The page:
By Bill Wine
KYW Newsradio 1060
PHILADELPHIA (CBS) — This is the beginning of the This Is the End review: there’s never been a movie like it.
So it gets points for originality and daring before the first credit rolls.
But that wouldn’t mean a thing if it weren’t also amusing. Which it is and then some. And when it rings the bell, it’s gut-bustingly, spit-out-your-popcorn hilarious.
The central conceit, in addition to apocalypse now, is that most of the cast use their real names (well, their real Hollywood names, anyway) and play fictionalized versions of themselves (e.g., James Franco as “James Franco”) — some close to their already established public reputations and personalities and some not so much.
That certainly makes the film sound like a collective vanity project by smug, narcissistic celebrities — whose level of self-absorption is so off the charts, it could have sunk the narrative ship — but the makers have something different in mind.
Think of This Is the End as an intriguing in-joke that we’re all in on.
While attending a hedonistic housewarming soirée at James Franco’s house, the hearty partiers –- including Seth Rogen, Craig Robinson, Jonah Hill, Emma Watson, Danny McBride, Jay Baruchel, Mindy Kaling, Michael Cera, Jason Segel, and Rihanna –- come to realize that they’re faced with a global catastrophe: the Book of Revelation apocalypse.
So they prepare for Judgment Day pretty much the same way they prepare for any day. Just faster.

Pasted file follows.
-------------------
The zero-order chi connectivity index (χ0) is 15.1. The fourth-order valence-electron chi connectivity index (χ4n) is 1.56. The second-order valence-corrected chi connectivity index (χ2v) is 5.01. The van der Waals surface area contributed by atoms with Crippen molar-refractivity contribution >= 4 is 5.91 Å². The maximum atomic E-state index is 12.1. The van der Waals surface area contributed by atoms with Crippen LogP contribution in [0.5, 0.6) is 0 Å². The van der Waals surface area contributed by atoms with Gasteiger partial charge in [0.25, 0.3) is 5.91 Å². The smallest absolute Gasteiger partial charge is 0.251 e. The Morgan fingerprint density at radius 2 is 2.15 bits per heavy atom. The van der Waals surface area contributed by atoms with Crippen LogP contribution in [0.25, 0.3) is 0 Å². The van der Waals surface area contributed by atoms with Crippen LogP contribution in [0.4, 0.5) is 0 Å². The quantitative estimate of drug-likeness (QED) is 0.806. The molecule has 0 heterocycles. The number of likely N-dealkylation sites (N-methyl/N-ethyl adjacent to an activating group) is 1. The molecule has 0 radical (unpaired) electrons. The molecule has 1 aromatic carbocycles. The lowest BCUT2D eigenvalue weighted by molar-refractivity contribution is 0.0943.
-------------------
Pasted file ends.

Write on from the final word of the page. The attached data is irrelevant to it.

Debuting directors Seth Rogen and Evan Goldberg, who co-wrote the script along with Jason Stone, based their first feature (previously titled “The Apocalypse” and then “The End of the World”) on a nine-minute, 2007 short called Jay and Seth vs. The Apocalypse.
So, yes, despite the many laughs, like most premises for sketches or shorts that are turned into feature-length films , the supersized version’s stretch marks are showing.
But not enough to compromise the film’s abundant comic spirit, which is somehow impressively interwoven with the horror thrust. Horror and comedy aren’t easy to mix, and new directors Rogen and Goldberg do an admirable job.
Even their special effects, which really didn’t have to be impressive to get the job done, are adroitly handled, not just tossed off as the lead-ins to punchlines.
Rogen and Goldberg — who wrote Pineapple Express, Superbad and The Watch together -– approach the end-of-days plot device with surprising seriousness, then use it to riff on the fragile celebrity egos on display, as each cast member plays an exaggerated, almost confessional version of himself or herself by lampooning their public personas.
And the newbie directors keep things moving at a surprisingly brisk comic pace.
So we’ll end this with 3 stars out of 4. Maybe you won’t appreciate every joke or gag in the R-rated This Is the End. And maybe the film is not exactly a revelation. But, hey, it’s not like it’s the end of the world. Oh, wait… yes it is.